Dispensaries are very important to the legalization movement but not just because this is where women are allowed to work at higher levels of the industry. It is because dispensaries are the link between the two economies, and this is where we publicly see women in the marijuana economy. This publicity will lend to a larger acceptance by women. An article in High Times states:

Ultimately, it may take the legalization of pot – and its inclusion in mainstream culture – for women to accept it on a mass scale. But it will require women who tacitly support the legal use of marijuana to start using their voices – loudly.

This quote does not negate the importance of the underground economy nor does it dismiss all of the women and men working within the underground economy for change.

I have interviewed one woman who is the director of a dispensary in our local community. This dispensary gets good remarks from the majority of people whom I have talked with about it. The Humboldt Marijuana Resource Patient Center (HMRPC) in Arcata is one of a few dispensaries in Northern California that operates with respect when dealing with patients and suppliers. Patient health is a priority in HMRPC. Part of the quality control efforts utilized by HMRPC in regards to testing their product are to test for potency levels and to look for mold or other issues that may negatively affect a patient. HMRPC also gives hospice patients their medication for free. This is a very large portion of what helps the HMRPC maintain good standing in regard to their business practices and serving the local community.

On the other hand, dispensaries are not without issue. An article in the LA Times entitled Veteran Emerald Triangle pot growers see their way of life ending discusses a man and woman who are small farmers in Northern California. This husband and wife are from the back to the land generation of marijuana growers. It is the belief of these two and many other growers that dispensaries are hurting the small business growers, “…because dispensaries generally prefer the more potent weed grown indoors, they still sell mostly to the black market, where mom-and-pop growers now struggle to compete.”These two and many other small farmers are directly and negatively affected by dispensaries.

Much of what our local dispensaries do could be considered best practices in regard to the relationship between patient, dispensary and grower. Dispensaries that are being run in a professional manner, similar to that of the HMRPC, will help begin to repair the torn relationships between growers and dispensaries.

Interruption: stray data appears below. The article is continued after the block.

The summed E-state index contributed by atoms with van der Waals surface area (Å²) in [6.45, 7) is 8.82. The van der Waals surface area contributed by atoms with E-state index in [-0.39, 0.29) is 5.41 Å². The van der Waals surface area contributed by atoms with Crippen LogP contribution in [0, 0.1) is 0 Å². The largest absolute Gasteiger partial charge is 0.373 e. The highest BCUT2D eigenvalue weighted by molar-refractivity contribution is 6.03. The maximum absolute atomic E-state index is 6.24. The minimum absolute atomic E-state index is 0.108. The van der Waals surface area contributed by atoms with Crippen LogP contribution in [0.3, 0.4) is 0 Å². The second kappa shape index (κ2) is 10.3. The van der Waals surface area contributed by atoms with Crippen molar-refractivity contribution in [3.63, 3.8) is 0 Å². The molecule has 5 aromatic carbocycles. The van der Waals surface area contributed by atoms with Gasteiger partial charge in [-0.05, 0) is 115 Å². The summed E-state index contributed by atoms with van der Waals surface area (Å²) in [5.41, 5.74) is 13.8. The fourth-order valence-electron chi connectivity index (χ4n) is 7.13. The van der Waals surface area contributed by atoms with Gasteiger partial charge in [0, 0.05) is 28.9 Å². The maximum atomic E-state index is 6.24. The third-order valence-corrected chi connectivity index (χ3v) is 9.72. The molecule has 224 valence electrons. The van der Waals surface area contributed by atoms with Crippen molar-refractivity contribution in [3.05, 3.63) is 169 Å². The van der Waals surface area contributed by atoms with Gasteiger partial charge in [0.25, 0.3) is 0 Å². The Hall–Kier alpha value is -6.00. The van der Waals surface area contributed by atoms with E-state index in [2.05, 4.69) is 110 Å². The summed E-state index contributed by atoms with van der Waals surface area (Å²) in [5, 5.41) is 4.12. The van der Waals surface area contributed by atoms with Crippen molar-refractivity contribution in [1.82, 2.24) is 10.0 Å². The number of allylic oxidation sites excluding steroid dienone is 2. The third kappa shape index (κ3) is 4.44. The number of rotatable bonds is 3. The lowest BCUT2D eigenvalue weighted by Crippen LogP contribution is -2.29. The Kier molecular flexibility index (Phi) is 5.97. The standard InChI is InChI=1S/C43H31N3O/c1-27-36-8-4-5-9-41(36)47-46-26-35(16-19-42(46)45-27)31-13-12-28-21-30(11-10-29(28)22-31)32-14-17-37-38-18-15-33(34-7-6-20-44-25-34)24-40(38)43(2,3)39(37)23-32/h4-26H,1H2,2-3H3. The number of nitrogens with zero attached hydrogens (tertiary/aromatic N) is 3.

When the majority of the needs of each group are met, the overlap of the legal and underground markets will prove to be a better business environment. It will assist in most people getting their needs met and paying taxes for their access to medication. It will ensure fair pay, and will keep the community that the growers work in safe. Building a good relationship between all of these groups is a very crucial part to legalization that does not destroy communities. Both the underground and legitimate economy are built on the underground production of marijuana.

The gender gap is not addressed by HMRPC. In fact, women are not generally hired to work in HMRPC. The director is a woman, but in an interview with her she discussed that she tends to not hire women because they usually have too much drama.

The interviews and research contained within this article was complied nearly a year ago and since then I am happy to announce many positive changes when it comes to women and weed. The changes I speak of are the representation of women in weed industry and with in the media. Also the gender representations depicted in the interview with HRPC have taking a 180-degree turn. They now employ numerous women and continue to play an important part within our community. I understand that I myself may be bias due to the fact that at times I find it hard to separate my passion for women’s rights and my research, but I hope that this bias doesn’t distort the importance of my research.

For previous Ladybud Magazine articles about the underground cannabis economy, click here.
Photo Credit: C.P. Storm under (CC BY 2.0) via Flickr